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WAC 246-680-020

Agency filings affecting this section

Board of health standards for screening and diagnostic tests during pregnancy.

(1) For the purpose of RCW 48.21.244, 48.44.344, and 48.46.375, the following are standards of medical necessity for insurers, health care service contractors, and health maintenance organizations to use when authorizing requests or claims for prenatal screening and/or diagnosis without the requirement of a case-by-case determination and including preprocedure and postprocedure genetic counseling:
(a) Maternal serum marker screening for all pregnant women beginning prenatal care before the twentieth completed week of gestation.
(b) Maternal hepatitis B surface antigen (HBsAg) screening for all pregnant women during the first trimester of pregnancy and the last trimester of pregnancy if the woman is at high risk for hepatitis B infection.
(c) Information about Group B strep should be provided to all pregnant women, including the risk to the newborn, if the woman is identified through screening as potentially colonized with Group B strep. Screening is done through prenatal vaginorectal cultures, although specific clinical indicators may preclude screening. Pregnant women who are currently colonized with Group B strep, or who have unknown Group B strep status should receive intrapartum treatment in accordance with the current standard of practice in order to reduce risk to the newborn.
(d) Prenatal ultrasonography if one or more of the following criteria are met:
(i) A woman undergoing amniocentesis, chorionic villus sampling, or percutaneous umbilical cord blood sampling or fetal tissue biopsy;
(ii) The results of a maternal serum marker screening test indicate an increased risk to the fetus or pregnancy;
(iii) A woman or the biological father of the fetus has a personal or family history of a congenital abnormality detectable by prenatal ultrasound;
(iv) An increased risk of a congenital abnormality is present due to an environmental exposure including maternal exposure to alcohol; or
(v) A medical evaluation indicates the possibility of polyhydramnios or oligohydramnios.
(e) Amniocentesis if one or more of the following criteria are met:
(i) A woman is thirty-five years of age or older at the time of delivery;
(ii) A woman or the biologic father of the fetus has a previous child or fetus with a chromosomal abnormality or other prenatally diagnosable disorder;
(iii) A woman or the biologic father of the fetus has a family history that includes birth defects or developmental delays;
(iv) A woman or the biologic father of the fetus is a carrier of a chromosomal rearrangement;
(v) A woman and/or the biologic father of the fetus are carriers of, or affected with, a prenatally diagnosable inherited disorder;
(vi) The results of a maternal serum marker screening test indicate an increased risk to the pregnancy or fetus;
(vii) A woman has a documented history of three or more miscarriages of unknown cause when circumstances prevent parental chromosomal testing;
(viii) There is an ultrasound diagnosis of fetal anomaly;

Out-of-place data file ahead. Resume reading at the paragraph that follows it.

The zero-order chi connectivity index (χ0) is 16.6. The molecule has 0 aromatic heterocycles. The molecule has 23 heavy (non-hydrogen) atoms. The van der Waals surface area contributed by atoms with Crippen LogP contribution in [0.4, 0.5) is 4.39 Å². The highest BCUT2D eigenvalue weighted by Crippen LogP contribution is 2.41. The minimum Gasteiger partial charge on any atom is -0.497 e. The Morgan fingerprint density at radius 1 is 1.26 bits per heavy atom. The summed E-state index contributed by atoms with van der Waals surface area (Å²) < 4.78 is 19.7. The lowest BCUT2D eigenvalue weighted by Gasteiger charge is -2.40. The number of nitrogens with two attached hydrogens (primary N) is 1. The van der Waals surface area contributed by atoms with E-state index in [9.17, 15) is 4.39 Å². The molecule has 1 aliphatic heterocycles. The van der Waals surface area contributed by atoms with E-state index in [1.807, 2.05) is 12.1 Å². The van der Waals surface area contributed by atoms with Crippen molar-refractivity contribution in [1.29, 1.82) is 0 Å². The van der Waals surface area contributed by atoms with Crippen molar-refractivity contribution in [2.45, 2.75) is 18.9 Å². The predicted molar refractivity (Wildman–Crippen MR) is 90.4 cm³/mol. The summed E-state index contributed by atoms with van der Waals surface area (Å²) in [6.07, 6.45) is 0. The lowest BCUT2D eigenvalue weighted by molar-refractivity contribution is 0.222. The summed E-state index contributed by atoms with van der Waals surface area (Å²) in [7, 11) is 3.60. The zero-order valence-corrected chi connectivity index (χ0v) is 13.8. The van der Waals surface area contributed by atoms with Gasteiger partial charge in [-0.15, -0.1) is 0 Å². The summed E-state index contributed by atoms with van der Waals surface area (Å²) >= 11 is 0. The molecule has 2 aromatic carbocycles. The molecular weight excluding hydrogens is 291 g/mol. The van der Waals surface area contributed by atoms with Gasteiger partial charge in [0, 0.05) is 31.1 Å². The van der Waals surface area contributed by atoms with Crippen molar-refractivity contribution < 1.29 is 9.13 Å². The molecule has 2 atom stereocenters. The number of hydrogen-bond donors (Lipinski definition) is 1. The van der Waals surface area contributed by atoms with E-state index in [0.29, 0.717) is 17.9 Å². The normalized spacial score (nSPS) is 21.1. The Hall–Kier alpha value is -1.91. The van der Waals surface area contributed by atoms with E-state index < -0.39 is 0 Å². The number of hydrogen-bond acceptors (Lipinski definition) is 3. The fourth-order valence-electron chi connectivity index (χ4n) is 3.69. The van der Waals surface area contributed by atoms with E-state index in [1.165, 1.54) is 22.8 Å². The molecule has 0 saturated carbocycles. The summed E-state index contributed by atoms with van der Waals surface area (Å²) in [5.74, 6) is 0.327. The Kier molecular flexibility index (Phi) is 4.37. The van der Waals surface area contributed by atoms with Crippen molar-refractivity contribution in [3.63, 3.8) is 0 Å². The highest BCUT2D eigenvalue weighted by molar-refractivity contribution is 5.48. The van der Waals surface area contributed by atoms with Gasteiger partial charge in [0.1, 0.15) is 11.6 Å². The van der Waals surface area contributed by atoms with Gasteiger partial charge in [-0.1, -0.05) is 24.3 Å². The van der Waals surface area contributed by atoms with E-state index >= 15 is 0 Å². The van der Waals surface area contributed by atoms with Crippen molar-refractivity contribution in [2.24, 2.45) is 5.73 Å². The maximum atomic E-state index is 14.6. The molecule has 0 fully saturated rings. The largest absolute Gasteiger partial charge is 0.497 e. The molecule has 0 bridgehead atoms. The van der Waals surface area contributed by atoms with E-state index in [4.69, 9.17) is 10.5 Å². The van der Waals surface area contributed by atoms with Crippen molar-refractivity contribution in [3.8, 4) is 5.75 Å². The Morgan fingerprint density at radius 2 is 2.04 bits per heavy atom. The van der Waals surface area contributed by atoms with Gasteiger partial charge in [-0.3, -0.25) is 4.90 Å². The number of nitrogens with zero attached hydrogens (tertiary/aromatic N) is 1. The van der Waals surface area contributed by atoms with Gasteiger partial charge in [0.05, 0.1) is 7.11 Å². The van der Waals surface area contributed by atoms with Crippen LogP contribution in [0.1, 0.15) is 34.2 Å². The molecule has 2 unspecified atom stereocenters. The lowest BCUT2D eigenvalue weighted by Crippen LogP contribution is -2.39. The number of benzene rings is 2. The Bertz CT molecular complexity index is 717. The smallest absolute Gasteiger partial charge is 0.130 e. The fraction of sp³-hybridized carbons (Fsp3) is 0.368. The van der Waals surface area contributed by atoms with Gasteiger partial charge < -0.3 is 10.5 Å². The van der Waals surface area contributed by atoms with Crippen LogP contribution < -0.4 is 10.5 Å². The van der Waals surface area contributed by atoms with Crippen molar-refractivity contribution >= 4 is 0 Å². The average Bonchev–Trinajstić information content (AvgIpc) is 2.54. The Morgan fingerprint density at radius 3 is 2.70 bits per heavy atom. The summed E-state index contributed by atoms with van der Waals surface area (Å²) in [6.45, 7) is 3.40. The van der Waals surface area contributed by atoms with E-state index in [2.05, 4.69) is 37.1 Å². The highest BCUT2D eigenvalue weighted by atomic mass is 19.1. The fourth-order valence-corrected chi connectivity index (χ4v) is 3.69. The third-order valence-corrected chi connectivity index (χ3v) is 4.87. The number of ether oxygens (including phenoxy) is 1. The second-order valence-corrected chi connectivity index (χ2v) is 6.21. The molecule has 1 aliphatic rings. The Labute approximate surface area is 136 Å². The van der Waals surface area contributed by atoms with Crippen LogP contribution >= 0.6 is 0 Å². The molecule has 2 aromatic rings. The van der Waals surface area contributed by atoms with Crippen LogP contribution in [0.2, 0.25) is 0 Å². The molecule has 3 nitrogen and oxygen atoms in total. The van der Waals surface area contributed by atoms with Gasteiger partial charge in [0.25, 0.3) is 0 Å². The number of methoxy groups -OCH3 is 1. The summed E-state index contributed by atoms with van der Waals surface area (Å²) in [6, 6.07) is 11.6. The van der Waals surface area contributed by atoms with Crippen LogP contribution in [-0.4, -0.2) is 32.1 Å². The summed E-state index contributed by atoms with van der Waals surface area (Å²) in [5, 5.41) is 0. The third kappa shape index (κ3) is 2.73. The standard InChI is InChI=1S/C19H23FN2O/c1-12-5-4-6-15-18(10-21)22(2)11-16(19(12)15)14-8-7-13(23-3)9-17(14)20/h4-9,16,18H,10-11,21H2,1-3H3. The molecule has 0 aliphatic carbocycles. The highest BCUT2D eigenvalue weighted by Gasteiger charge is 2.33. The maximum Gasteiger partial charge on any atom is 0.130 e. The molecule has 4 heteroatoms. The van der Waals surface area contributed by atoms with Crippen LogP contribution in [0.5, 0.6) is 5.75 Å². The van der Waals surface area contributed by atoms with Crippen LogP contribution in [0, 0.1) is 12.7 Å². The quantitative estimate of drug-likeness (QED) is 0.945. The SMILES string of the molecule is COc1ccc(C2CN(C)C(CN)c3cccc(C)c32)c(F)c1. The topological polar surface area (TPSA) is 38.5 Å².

(ix) A medical evaluation indicates an increased risk of fetal infection;
(x) Fetal blood studies are indicated for isoimmunization studies or therapy.
(f) Chorionic villus sampling with preprocedure and postprocedure genetic counseling if one or more of the following criteria are met:
(i) A woman is thirty-five years of age or older at the time of delivery;
(ii) A woman or the biologic father of the fetus has a previous child or fetus with a chromosomal abnormality or other prenatally diagnosable inherited disorder;
(iii) A woman or the biologic father of the fetus is a carrier of a chromosomal rearrangement;
(iv) A woman or the biologic father of the fetus is a carrier of, or affected with, a prenatally diagnosable inherited disorder;
(v) A woman has a documented history of three or more miscarriages of unknown cause when circumstances prevent parental chromosomal testing; or
(vi) Fetal genotyping is indicated to determine risks for isoimmunization.
(g) Fluorescent in-situ hybridization (FISH) if a medical evaluation indicates a rapid or specific submicroscopic chromosomal diagnosis is required to predict the prognosis for the fetus.
(2) The board recommends the following additional procedures for use by insurers, health service contractors, and health maintenance organizations in determining medical necessity on a case-by-case basis:
(a) Percutaneous umbilical cord blood sampling with preprocedure and postprocedure genetic counseling if one or more of the following criteria are met:
(i) A medical evaluation indicates rapid or specific submicroscopic chromosomal diagnosis or DNA diagnosis is required to predict prognosis for the fetus;
(ii) A medical evaluation indicates the possibility of a prenatally diagnosable fetal infection;
(iii) Fetal blood studies are medically indicated for isoimmunization studies or therapy;
(iv) Fetal blood is the only means to provide biochemical genetic diagnosis;
(v) Prenatal diagnosis of a hematological disorder is medically indicated.
(b) Prenatal tissue biopsy if the nature of the disorder in question indicates that fetal liver, skin, or other tissue biopsy is the only means to provide biochemical genetic diagnosis to protect the health of the mother or predict the prognosis of the fetus.
[Statutory Authority: RCW 48.21.244, 48.44.344, 48.46.375. WSR 03-11-031, § 246-680-020, filed 5/15/03, effective 6/15/03. Statutory Authority: RCW 43.20.050. WSR 91-02-051 (Order 124B), recodified as § 246-680-020, filed 12/27/90, effective 1/31/91. Statutory Authority: RCW 48.21.244, 48.44.344 and 48.46.375. WSR 90-02-094 (Order 024), § 248-106-020, filed 1/3/90, effective 2/3/90.]